Most conservationists believe that man should not meddle with the natural order and that we should allow nature to run her course however cruel or grim it seems to be. We agree on the whole, unless a wildlife problem has been created by man (for instance in the case of snaring or being trapped in a fence, in which case it’s justifiable to intervene) then nature should be left to her own devices. She has a plan.
However – every rule has an exception and the dreadful plight of a baby elephant trapped in the mud of the Kapani Lagoon and her mother, who had also got stuck trying to save her yesterday had us all in a frenzy of activity. We simply could not stand by and watch them struggle and slowly die. South Luangwa Conservation Society together with our neighbors – ZAWA – the wildlife authority – agreed with us and we all joined forces to try and save the mum and baby. I usually try to keep the newsletters short, but I hope you’ll forgive me for making an exception with this one and agree that this story is worth a little extra time and attention.
This is all in a day’s work for the amazing Rachel McRobb and her outstanding team at The South Luangwa Conservation Society. Go to www.slcszambia.org – it’s a fantastic site and well worth a visit. You will be amazed at what this relatively small group can achieve – their dedication and commitment to wildlife is inspiring.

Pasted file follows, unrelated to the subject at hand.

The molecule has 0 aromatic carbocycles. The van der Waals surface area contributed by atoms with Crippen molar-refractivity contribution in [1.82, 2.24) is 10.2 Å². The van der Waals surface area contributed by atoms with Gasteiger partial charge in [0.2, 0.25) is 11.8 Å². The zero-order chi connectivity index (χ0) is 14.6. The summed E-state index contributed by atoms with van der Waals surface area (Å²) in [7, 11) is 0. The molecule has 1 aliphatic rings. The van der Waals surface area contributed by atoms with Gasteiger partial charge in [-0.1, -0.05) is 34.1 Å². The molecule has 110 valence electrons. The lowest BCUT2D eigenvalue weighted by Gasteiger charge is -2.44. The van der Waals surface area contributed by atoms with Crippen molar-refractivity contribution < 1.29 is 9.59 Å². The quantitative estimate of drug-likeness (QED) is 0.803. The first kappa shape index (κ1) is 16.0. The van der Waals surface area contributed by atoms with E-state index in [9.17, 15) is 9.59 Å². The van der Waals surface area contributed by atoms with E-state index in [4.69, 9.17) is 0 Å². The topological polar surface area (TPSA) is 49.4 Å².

Together with our local wildlife authority – the South Luangwa Area Management Unit of the Zambia Wildlife Authority, they are extremely effective at anti-poaching activities including anti-snaring and patrolling in vulnerable areas of the National Park. Rachel and her team are also skilled at darting snared animals, removing the snares and treating the horrific wounds they cause.
Their awareness raising activities and work with other local conservation groups are incredibly effective. Of course – this all takes money so please consider becoming a regular supporter.
Our MD Dave Wilson and NCS Director Adrian Carr are both active trustees in SLCS.
It was extremely heartening for us all to see how many local people joined in the efforts to free these two elephants – the cheers of joy, first when the baby ran to his cousin and then when Mum was finally released from the jaws of the sticky, cloying mud were wonderful! Everyone seemed to identify with the mum’s plight – we all saw the incredible emotional bond between the worried herd members and mum and baby.
Thank you SLCS and ZAWA and also all the NCS staff who bravely fought to make this a happy ending!